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On what was a very poor day weather-wise for most wildlife, a real bonus was finding a dark-edged bee-fly here. I don't know if they are seen regularly, but I've never seen one anywhere locally since I've recorded insects. biggrin



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13/2/19

Three clumps of mistletoe (Viscum album) growing high in poplars - close to the main entrance and first car park. I don't recollect seeing it in GM before. Apparently, this is more or less the north-west end of its native UK distribution (it is introduced in some areas).

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Not too dissimilar from what Shannon saw yesterday. Additions were the year's first gatekeeper, plus a comma, whilst I did not see common blue which was sad (might have seen a fly-by female). Managed six banded demoiselle (4 males), two of which chased each other around a small area for all but a few seconds of the fifteen minutes or so I watched them. A nearby pair just sat and watched. Only had a probable southern hawker and saw no emperor, but a four-spotted chaser was a scarce visitor for Pennington (I think). Up on the canal, there were 20-25 red-eyed damselflies either side of the footbridge. Way down on last year, but a large patch of lily-pads seems to have been lost on the southern bank.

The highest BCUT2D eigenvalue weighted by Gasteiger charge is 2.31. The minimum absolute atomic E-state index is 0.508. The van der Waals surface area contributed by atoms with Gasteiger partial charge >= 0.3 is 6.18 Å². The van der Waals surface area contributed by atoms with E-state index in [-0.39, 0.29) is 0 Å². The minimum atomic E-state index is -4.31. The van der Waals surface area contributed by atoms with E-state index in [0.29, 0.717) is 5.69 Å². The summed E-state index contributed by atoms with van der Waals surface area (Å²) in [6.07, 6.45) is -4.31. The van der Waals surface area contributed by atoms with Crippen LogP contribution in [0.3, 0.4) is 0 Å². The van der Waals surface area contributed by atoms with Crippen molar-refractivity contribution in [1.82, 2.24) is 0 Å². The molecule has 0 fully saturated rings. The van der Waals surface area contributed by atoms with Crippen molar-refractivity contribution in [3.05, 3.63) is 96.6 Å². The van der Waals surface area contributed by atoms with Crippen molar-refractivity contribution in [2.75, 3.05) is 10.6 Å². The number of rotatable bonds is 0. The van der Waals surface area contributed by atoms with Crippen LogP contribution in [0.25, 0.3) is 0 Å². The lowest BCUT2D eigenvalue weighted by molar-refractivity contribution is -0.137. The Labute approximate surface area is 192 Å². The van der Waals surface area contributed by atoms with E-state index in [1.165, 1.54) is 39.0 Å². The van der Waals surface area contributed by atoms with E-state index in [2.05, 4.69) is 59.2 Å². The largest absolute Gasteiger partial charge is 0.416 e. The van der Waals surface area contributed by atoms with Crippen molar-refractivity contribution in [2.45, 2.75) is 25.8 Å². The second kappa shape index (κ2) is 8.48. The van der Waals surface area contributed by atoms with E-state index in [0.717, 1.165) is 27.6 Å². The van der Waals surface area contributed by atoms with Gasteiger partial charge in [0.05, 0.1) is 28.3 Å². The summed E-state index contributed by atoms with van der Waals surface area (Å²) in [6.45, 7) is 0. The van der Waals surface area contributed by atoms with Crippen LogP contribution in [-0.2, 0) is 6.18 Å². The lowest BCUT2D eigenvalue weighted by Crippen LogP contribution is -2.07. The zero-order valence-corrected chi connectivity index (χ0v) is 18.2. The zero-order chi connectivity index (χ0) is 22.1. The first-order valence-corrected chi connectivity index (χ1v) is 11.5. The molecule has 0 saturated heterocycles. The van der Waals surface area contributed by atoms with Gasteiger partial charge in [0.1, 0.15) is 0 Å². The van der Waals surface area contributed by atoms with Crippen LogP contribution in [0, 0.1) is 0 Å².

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Excellent day for odonata around here yesterday, with common blue, azure, blue-tailed and red-eyed damselflies, a trio of banded demoiselle (2 m, 1 f), plenty of black-tailed skimmer, a few brown hawker, and singles of southern hawker and emperor.

Plenty of butterflies, too, with small and large white, meadow brown, small skipper, common blue and speckled wood all in evidence.

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male common blue butterfly on the ruck this morning; first of the year for me



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A few common blue damselflies around today, my first of the year for this species. A couple of red-eyed damselfy on the canal, too.


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1st orange tip butterflies of the year (3 males) was uplifting: five species seen in all including at least 3 brimstone, 2 of which were a pair (female is not so yellow) in 'courtship' flight.



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Two male Brimstone butterfly along old pennington mineral line at circa 1120



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Weasel foraging along the bank under the by-pass bridge



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Still a few common blue butterfly on the ruck, but nowhere near the numbers from last visit; also about, green-veined white, speckled wood and small tortoiseshell.

Odonata:

c10 common blue damselfly
3 common darter
3+ migrant hawker (including one ovipositing in pond behind Ramsdale's Hide)
5 brown hawker
Also a probable common hawker flitting around the spit.